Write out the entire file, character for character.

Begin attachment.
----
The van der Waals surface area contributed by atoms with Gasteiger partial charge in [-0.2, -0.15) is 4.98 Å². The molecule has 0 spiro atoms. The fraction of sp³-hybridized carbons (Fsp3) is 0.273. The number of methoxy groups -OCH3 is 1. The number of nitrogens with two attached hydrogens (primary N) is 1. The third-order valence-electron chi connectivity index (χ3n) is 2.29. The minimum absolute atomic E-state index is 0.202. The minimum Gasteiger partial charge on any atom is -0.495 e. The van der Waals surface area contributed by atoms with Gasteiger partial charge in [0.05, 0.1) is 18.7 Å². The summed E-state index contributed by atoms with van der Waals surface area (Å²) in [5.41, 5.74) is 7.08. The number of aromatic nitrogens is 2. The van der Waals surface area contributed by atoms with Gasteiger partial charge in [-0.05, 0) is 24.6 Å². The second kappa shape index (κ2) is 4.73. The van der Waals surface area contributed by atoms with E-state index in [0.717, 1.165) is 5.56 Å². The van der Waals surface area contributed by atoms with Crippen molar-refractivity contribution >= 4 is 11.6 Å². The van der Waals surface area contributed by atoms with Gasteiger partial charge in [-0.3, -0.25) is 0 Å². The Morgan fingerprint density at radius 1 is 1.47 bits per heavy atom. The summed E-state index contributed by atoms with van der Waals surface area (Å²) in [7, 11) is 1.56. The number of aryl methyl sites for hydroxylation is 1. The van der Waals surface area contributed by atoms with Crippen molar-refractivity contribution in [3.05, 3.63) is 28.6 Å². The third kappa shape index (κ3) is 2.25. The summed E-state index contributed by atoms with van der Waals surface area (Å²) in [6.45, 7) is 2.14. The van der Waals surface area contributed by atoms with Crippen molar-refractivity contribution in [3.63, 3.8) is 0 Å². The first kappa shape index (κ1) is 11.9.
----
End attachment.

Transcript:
The van der Waals surface area contributed by atoms with Gasteiger partial charge in [-0.2, -0.15) is 4.98 Å². The molecule has 0 spiro atoms. The fraction of sp³-hybridized carbons (Fsp3) is 0.273. The number of methoxy groups -OCH3 is 1. The number of nitrogens with two attached hydrogens (primary N) is 1. The third-order valence-electron chi connectivity index (χ3n) is 2.29. The minimum absolute atomic E-state index is 0.202. The minimum Gasteiger partial charge on any atom is -0.495 e. The van der Waals surface area contributed by atoms with Gasteiger partial charge in [0.05, 0.1) is 18.7 Å². The summed E-state index contributed by atoms with van der Waals surface area (Å²) in [5.41, 5.74) is 7.08. The number of aromatic nitrogens is 2. The van der Waals surface area contributed by atoms with Gasteiger partial charge in [-0.05, 0) is 24.6 Å². The second kappa shape index (κ2) is 4.73. The van der Waals surface area contributed by atoms with E-state index in [0.717, 1.165) is 5.56 Å². The van der Waals surface area contributed by atoms with Crippen molar-refractivity contribution >= 4 is 11.6 Å². The van der Waals surface area contributed by atoms with Gasteiger partial charge in [-0.3, -0.25) is 0 Å². The Morgan fingerprint density at radius 1 is 1.47 bits per heavy atom. The summed E-state index contributed by atoms with van der Waals surface area (Å²) in [7, 11) is 1.56. The number of aryl methyl sites for hydroxylation is 1. The van der Waals surface area contributed by atoms with Crippen molar-refractivity contribution in [3.05, 3.63) is 28.6 Å². The third kappa shape index (κ3) is 2.25. The summed E-state index contributed by atoms with van der Waals surface area (Å²) in [6.45, 7) is 2.14. The van der Waals surface area contributed by atoms with Crippen molar-refractivity contribution in [3.63, 3.8) is 0 Å². The first kappa shape index (κ1) is 11.9.